At Downtown Montessori Academy and across the state of Wisconsin, we are working to ensure that our students are ready for further education and careers. Our state assessment has been changing to reflect this priority.
In the next couple of months, Wisconsin public schools will receive the results of the Wisconsin Knowledge and Concepts Examinations (WKCE) that students in Grades 3 through 8 and 10 took this fall. This year, Wisconsin raised the WKCE scores needed for students to reach the basic, proficient, and advanced performance levels in reading and math. Because of these changes, WKCE results will show a significant decline in the number of students considered to be “proficient” or “advanced.”
This does not reflect a change in the abilities of students, teachers, or schools. It only reflects the higher standards and aspirations we have for our students and schools.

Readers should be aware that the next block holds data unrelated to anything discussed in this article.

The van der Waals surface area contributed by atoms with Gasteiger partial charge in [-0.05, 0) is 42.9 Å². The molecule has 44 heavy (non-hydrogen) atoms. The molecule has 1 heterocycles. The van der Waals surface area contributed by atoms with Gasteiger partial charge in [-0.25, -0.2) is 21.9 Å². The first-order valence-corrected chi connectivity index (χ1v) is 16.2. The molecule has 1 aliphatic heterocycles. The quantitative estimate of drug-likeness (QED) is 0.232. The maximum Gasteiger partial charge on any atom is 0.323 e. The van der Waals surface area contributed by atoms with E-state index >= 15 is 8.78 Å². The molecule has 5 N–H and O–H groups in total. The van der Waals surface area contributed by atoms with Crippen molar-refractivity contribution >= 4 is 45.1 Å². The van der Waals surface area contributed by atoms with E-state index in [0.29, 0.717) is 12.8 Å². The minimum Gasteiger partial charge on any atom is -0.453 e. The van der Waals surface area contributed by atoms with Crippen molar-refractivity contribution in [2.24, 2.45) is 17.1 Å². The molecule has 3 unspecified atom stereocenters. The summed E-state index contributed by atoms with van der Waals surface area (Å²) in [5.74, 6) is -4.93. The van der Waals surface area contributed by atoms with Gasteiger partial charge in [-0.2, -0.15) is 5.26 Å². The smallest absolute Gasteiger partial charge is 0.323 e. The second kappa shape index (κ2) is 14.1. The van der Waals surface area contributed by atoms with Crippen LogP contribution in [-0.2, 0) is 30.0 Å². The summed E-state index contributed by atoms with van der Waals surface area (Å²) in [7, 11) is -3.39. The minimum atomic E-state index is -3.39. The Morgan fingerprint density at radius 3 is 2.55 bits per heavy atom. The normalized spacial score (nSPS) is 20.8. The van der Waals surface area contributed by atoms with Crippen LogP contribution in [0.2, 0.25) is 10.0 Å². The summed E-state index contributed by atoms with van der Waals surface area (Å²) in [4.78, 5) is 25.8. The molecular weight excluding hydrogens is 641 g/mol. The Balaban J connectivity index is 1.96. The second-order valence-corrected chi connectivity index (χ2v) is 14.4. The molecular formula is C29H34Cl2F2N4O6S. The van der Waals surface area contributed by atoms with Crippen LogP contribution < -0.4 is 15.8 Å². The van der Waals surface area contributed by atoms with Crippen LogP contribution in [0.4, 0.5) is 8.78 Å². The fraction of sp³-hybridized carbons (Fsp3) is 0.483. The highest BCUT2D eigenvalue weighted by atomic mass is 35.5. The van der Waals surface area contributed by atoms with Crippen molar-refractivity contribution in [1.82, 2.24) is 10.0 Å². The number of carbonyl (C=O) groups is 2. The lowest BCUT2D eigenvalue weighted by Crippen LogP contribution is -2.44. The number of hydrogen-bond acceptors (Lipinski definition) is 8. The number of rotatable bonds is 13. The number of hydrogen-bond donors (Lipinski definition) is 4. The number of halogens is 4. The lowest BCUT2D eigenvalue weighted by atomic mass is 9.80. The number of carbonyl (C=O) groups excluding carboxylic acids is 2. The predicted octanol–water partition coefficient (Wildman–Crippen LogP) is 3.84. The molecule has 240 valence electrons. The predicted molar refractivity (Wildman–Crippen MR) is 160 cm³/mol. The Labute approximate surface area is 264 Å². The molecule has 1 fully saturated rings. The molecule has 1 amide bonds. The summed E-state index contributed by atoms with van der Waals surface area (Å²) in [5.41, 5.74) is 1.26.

The new college and career readiness proficiency levels are based on the National Assessment of Educational Progress (NAEP), often called the “Nation’s Report Card.” The adoption of NAEP performance standards is part of a statewide plan to continue to improve school performance, and part of a national movement to prepare all American high school graduates to compete in a global society.
The change affects WKCE results for reading and math. It does not affect other WKCE content areas, such as social studies, science, and language arts, or WAA-SwD scores, an alternative assessment taken by a small portion of Wisconsin students.
Wisconsin is on a rapid trajectory toward higher standards. This includes implementation of the Common Core State Standards, Wisconsin School Report Cards, upgraded curriculum standards for students with disabilities and English language learners, and improved, next-generation assessments. Raising the WKCE benchmarks is part of a strategic effort to ensure our children are ready for college and careers in today’s rapidly changing, global society and economy.
Adjusting to the higher aspirations and expectations will take some time, but this is a necessary change for a worthy purpose: to elevate the achievement of our students and their schools. Together, we can all work to make sure every child graduates ready for college and career.
– From the Wisconsin Department of Public Instruction